By Paul Burnell
BBC File On 4
The credit crunch has hit the high street
The UK love affair with shopping has proved to be a key factor in the economic prosperity and urban regeneration of the last decade.
But the global economic downturn, along with a shift towards shopping online, has seen a High Street slowdown that is having a knock-on effect for the flagship shopping centres that in the past have often been centrepieces of urban regeneration.
"There's far more capacity out there than ever before and demand is relatively flat," says retail sector analyst Richard Hyman of Deloitte, a consultancy, warning that retail-led urban regeneration may be over for good.
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"These times are very difficult," Mr Hyman says.
"If you look at what is going on, the cost of money is significantly higher and confidence is significantly lower because we are all being told that the value of the largest asset we have in this country - our homes - is nothing like we thought it was.
"Everything we buy to consume is costing more, petrol is significantly more than it was in the recent past, something's got to give."
For retailers, the best way out of this mess is the restructuring route, according to Professor Barry Gilbertson, a member of a Bank of England committee that advises its governor about the property market and partner, PricewaterhouseCoopers.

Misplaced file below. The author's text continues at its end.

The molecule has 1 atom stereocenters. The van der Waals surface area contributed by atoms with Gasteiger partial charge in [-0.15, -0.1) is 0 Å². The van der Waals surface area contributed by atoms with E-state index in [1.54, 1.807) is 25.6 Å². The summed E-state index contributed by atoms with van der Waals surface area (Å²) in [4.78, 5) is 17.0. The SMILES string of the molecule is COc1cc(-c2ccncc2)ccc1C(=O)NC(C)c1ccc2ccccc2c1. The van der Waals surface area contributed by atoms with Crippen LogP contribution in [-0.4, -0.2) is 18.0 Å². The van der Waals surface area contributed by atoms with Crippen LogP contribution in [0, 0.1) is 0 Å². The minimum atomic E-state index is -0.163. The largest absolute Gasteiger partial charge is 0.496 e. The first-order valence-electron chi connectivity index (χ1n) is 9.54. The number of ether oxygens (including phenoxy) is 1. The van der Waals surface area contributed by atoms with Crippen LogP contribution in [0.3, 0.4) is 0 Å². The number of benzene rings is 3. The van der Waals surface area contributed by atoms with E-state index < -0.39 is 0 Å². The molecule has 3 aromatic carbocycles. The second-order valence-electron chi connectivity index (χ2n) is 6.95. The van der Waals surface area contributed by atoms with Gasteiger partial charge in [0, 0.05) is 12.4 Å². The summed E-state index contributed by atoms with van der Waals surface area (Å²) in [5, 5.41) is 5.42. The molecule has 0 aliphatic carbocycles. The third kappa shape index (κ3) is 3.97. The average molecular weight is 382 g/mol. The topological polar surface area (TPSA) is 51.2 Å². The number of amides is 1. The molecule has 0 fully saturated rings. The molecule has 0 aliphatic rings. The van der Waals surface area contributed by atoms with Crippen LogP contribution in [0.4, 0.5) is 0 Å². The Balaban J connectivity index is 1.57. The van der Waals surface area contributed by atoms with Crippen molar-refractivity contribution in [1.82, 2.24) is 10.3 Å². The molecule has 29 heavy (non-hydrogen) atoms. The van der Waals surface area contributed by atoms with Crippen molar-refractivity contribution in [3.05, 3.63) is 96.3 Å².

Last year, Professor Gilbertson urged eight major retailers with some 2,000 stores between them quit and then sell or let out more than a quarter of their property portfolios.
"That is something in the order of 550 shops coming onto the market," he says.
Since then, a study has found that about 1,000 stores have come on the market as a result of some 20 major retailers either going bust or restructuring.
"It's a very worrying trend," says Professor Gilbertson
The weakness in the retail sector has had an impact on the construction sector, which is also struggling to cope with soaring metals and energy costs, according to Richard Wise, chief executive of developers Centros.
"You've got the main metals, especially steel, aluminium and glass, increasing at such a rate that some contractors are stepping back and not tendering because they have such difficulty predicting where raw material costs will go in those long lead-in projects," he says.
"They can tender and predict costs for an office building, which may be a fairly immediate thing.
"But when you are talking about very large town or city centre regeneration projects, which may have three, four or five year lead-in periods, trying to tender is mighty hard."
The number of town and city schemes that may have to be delayed or shelved across the UK was now into "double figures", according to Mr Wise.
And yet, he insists, there are still business opportunities for the shrewdest.
"No developer is going to deny in general that retailing in 2009-2010 is going to get very difficult," he acknowledges.
"But you have pockets of demand and part of the skill of being a successful developer is to try and find those towns and cities where there genuinely is unsatisfied retail demand."